Lil Rounds, Independence Day: Okay so this wasn’t her best performance, but all I mean by that is that she is amazing and going places and oh my god and this song was just really good. She’s not a country star, but she clearly wanted to try it anyway – honestly, okay. Her voice is beautiful and she did a good job – but it’s hard not to compare her to her usual swaggering self. I still love me some Lil’ Rounds and I’m assuming she’ll be fine. (Right?)

Adam Lambert, Ring of Fire: “Are you wearing an Aluminum suit?” “Are you in a rocket?” “Are you David Bowie?” If you got that reference you win 100 cool kids points. Moving on, my point – this performance was out there – it was that kind of Bowie-esque performance that I felt an artist would pull out after really well establishing themselves because let’s be honest, it was weird. And it was so busy being weird and hypnotic that there didn’t seem to be much time left for strong vocals. Which is fine. I just said that was fine for Oil Rig Guy – but this isn’t oil rig guy, it’s Adam Lambert. I love Adam Lambert. I guess I expect more from him? My husband, by the way, bless his stuck in the 70s soul, loved this performance. It was like the first and only time he smiled all night. The judges looked equally baffled and maybe a little violated and confused. Or maybe I’m just vaguely quoting Kara.

Scott McIntyre, Wild Angels: I’ll be honest, I somehow tuned this performance out. It was fine – it sounded like most of his songs. Don’t get me wrong, I think he’s talented, but in all truthfulness, he’s not an artist whose record I’d buy. I’d just admire it a ton and nod my head in enthusiasm in polite company. Some weird fight broke out over “to piano or not to piano” and it was kind of awkward and I might have gotten up to get a snack around here.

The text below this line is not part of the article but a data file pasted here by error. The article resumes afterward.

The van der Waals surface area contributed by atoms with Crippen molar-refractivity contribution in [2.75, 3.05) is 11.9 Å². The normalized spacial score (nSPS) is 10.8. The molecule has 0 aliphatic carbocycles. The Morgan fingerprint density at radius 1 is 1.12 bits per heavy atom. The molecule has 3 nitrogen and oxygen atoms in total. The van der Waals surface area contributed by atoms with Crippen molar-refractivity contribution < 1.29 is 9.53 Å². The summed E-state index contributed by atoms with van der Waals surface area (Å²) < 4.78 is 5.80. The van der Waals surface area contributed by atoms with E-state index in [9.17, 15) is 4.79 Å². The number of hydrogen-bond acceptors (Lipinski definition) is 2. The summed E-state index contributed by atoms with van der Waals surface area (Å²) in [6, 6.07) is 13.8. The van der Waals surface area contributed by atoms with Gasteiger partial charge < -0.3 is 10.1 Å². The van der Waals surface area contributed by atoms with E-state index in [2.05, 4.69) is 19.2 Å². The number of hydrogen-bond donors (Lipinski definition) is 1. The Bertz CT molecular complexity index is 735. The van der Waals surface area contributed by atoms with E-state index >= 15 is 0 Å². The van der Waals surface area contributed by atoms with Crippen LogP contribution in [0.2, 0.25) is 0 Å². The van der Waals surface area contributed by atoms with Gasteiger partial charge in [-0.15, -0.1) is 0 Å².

Alexis Grace, Jolene: I definitely got up to get a snack because although I remember hearing Alexis sing, I  cannot remember my reaction to it – I remember the judges disagreeing some more (I think) and that Alexis looked a little unkempt – like in a sweaty, tired kind of way that I don’t remember seeing before. She’s still adorable and I love her voice. I might have loved the performance if I’d been listening like I was supposed to.

Danny Goeke, Jesus Take The Wheel: This song got on my nerves, from the very topic of the song, to this weird ranting about not turning to god to solve all your problems that my husband and I got into, rather than being forced to listen to the whole song (this was an us agreeing rant by the way). Danny has a nice voice and a lot of people loved it but my husband and I kind of agreed with Simon (about him looking ridiculous) and that was that. A pregnant woman by the way? Should not be forced to listen to those lyrics. Yikes – add black ice to my list of now irrational fears. Thank God Spring is coming.

Anoop Desai, Always On My Mind: Oh my wow. I was just in raptures over this performance. Anoop Dogg is back in the house – this might have been my favorite performance of the night and my favorite Anoop performance ever. This boy clearly thrives under pressure (better late than never) and I think we were all reminded why we love him. He’s like that surprise you never see coming but it turns out to be the best surprise EVER.

Megan Joy, I Go Walking After Midnight: Love her. Love that the awkward wiggly dance was back (as much as I liked her actually moving her legs last week, we’ve come to love the awkward). I think the song suited her well and while it wasn’t without a couple of spotty moments, overall? Loved her. And the fact that she was sick as a dog the whole time? Commendable (even though even from across the tv screen I kept kind of cringing over the germs ick factor. Hope she wasn’t contagious…)

Matt Giraud, So Small: Okay fine – I’ll admit, I turned the tv off before he even came on stage. I don’t care. I’m sure he was fine. I have yet to be blown away by him and I was tired (and pregnant tired at that) so I went to bed. If you stayed up to listen to his song – please comment and tell me how he did.

So who did you love? Who did you hate? Who do you think will be saying auf weidershein tonight?

books & reading reviews

Book Review: God’s Debris

Grade: B+

Scott Adams is probably best known for his hugely popular comic strip, Dilbert, but he’s also written a couple of books that you could categorize as philosophical fiction, or as he likes to call it, a thought experiment. My husband (who is a fan of both Dilbert and Adams’s books) has been encouraging me to read God’s Debris for years and I finally broke down and did so a couple weeks ago. It didn’t take long – these books are very thin, quick reads, despite the whammy of intellectual stimulation going on between the covers, I managed to finish it in a few days.